Bill O'Reilly's new talk show on WABC radio "will try...

Bill O'Reilly's new talk show on WABC radio "will try to put into perspective what's happening in the metropolitan area and the city," he said. "I think I know the city as well as any human being on the planet."  Credit: Getty Images / Ilya S. Savenok

Daily Point

Does Bill O'Reilly make "Common Sense"?

Given Rudy Giuliani’s legal troubles, there has been some renewed scrutiny of the former NYC mayor’s election fraud rhetoric — including on radio station WABC-AM (770), where he said recently that former President Donald Trump "won that election," according to The New York Times.

Giuliani has a show on the NYC-based station owned by conservative billionaire and sometime-mayoral-hopeful John Catsimatidis. So does Levittown-raised Bill O’Reilly.

O’Reilly, who was forced out from Fox News in 2017 after sexual harassment allegations, found another home at WABC with the September debut of his show "Common Sense with Bill O’Reilly."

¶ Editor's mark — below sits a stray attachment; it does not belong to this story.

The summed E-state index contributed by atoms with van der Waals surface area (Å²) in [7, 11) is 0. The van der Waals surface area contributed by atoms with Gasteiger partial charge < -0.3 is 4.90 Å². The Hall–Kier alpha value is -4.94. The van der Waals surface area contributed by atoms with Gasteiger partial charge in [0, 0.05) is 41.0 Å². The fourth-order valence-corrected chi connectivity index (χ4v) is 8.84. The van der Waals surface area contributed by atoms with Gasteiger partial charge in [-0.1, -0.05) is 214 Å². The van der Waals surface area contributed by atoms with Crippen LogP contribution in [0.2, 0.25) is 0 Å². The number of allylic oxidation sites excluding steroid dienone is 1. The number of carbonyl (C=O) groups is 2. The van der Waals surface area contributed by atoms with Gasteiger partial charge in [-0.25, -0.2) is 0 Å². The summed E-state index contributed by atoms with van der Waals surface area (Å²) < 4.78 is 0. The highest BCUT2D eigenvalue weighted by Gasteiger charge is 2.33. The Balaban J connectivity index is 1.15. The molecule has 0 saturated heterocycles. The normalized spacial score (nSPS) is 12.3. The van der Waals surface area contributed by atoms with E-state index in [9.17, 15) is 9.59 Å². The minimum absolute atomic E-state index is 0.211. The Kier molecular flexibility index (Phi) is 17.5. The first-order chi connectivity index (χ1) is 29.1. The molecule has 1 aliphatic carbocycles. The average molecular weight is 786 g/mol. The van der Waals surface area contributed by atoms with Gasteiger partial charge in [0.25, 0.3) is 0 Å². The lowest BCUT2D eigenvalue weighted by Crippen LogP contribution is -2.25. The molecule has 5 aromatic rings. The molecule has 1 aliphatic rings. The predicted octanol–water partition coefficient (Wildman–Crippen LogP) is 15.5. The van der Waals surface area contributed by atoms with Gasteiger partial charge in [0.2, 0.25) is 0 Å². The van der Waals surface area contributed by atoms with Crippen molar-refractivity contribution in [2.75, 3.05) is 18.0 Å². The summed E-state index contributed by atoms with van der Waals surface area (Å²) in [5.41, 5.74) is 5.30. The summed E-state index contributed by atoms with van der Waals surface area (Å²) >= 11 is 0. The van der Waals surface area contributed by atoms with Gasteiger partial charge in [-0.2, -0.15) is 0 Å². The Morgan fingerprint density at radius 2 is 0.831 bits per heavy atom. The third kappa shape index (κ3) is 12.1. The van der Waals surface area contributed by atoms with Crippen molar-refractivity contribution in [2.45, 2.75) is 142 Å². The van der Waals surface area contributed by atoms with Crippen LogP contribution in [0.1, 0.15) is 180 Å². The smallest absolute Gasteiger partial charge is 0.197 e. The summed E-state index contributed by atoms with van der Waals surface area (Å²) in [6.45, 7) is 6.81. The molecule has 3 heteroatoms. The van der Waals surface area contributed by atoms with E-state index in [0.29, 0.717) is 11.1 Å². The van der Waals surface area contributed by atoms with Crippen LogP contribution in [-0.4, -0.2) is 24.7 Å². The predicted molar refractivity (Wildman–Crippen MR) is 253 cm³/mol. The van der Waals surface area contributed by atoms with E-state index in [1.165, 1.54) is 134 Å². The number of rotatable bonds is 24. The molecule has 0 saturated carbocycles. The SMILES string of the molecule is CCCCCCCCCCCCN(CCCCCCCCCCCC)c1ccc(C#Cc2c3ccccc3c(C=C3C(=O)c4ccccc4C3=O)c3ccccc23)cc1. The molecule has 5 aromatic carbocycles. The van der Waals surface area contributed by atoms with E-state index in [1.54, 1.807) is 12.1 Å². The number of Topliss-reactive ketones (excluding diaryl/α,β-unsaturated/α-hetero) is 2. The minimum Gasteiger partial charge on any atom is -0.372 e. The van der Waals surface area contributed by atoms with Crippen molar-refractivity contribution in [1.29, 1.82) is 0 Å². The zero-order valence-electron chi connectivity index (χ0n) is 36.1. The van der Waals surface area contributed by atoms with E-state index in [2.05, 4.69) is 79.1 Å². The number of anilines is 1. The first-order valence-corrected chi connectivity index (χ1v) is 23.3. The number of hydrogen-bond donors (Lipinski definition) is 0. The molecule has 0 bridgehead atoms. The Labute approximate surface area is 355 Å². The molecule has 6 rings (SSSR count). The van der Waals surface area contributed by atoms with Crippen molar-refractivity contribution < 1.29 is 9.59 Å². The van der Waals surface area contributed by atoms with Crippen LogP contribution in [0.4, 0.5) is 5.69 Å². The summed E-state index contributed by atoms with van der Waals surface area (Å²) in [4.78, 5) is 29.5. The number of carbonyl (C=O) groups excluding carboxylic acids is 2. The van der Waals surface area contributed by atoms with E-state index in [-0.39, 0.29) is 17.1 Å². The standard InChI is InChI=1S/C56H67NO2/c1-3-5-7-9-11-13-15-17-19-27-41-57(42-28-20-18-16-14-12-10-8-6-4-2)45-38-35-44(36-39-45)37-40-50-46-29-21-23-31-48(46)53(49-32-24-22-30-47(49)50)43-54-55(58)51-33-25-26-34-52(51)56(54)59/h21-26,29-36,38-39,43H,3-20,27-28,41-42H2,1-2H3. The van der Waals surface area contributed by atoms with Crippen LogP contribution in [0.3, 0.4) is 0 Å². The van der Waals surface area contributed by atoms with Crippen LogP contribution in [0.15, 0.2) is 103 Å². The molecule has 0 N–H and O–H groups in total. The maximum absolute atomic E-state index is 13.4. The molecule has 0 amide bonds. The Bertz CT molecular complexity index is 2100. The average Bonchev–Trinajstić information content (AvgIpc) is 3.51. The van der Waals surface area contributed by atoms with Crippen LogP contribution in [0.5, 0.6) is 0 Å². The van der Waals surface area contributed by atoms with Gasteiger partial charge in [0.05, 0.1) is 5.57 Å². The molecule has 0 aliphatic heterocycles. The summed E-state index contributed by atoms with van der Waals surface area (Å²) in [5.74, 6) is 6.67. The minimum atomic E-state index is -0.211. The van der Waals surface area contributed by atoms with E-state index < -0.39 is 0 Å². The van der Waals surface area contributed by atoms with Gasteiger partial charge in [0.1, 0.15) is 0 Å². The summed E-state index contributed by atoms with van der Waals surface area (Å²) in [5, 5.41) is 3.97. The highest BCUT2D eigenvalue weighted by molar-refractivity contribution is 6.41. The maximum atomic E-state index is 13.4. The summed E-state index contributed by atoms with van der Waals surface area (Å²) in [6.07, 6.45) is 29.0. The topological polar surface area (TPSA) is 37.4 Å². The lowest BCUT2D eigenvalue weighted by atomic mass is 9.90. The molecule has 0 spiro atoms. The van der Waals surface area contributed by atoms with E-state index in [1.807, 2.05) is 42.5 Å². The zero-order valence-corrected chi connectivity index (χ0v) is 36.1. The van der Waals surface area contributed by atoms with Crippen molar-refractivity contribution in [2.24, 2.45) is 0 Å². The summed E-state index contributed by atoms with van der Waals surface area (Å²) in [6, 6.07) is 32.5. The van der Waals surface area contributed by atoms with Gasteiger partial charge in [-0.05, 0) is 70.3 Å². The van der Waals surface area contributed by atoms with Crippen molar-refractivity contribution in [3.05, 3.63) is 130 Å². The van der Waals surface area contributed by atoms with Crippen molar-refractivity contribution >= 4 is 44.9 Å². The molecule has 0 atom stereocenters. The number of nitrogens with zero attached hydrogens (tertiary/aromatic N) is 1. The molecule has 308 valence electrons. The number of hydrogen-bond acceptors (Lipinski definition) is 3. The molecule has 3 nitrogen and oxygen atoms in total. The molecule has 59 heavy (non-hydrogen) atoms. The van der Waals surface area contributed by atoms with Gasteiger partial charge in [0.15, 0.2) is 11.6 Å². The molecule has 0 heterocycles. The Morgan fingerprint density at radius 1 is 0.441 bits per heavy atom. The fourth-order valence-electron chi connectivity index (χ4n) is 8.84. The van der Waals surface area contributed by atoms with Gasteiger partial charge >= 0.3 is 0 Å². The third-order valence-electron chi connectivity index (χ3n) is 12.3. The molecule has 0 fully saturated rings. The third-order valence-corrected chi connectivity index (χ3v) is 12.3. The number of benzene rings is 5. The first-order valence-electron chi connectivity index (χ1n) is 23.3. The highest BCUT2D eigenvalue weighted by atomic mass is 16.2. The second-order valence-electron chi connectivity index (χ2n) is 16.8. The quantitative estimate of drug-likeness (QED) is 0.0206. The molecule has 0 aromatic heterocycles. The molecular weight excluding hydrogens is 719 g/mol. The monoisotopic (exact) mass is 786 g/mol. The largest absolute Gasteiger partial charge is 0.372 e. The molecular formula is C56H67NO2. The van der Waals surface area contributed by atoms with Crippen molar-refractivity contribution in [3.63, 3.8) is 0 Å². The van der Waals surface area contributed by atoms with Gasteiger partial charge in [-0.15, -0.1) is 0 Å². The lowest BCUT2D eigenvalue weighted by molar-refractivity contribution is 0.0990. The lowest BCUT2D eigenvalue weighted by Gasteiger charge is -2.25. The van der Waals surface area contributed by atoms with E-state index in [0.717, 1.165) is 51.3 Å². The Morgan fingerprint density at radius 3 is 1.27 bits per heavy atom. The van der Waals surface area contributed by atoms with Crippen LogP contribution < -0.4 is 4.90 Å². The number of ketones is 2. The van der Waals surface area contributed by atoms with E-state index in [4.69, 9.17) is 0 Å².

The Point took a look at what the former Fox star has been saying about the 2020 election and beyond in the episodes archived on the station’s website.

Immediately following the election, O’Reilly said the vote was "botched" by mail-in ballots. He declared that there was a "possibility" of fraud, especially in Pennsylvania, but he also sometimes downplayed Trump’s path to victory and added that Giuliani should not be running around "just saying stuff" without evidence.

In recent episodes, O’Reilly has been clear about President Joe Biden’s win.

"I congratulate Mr. Biden," O’Reilly said in an episode last week.

"He won by 7 million votes," O’Reilly explained. "Now you can say there was shenanigans and some fraud. And I believe there was, but not at that level. Not at 7 million."

He also denounced the Jan. 6 riot at the U.S. Capitol, and said Trump would be linked to it "perhaps unfairly, but he did address that crowd."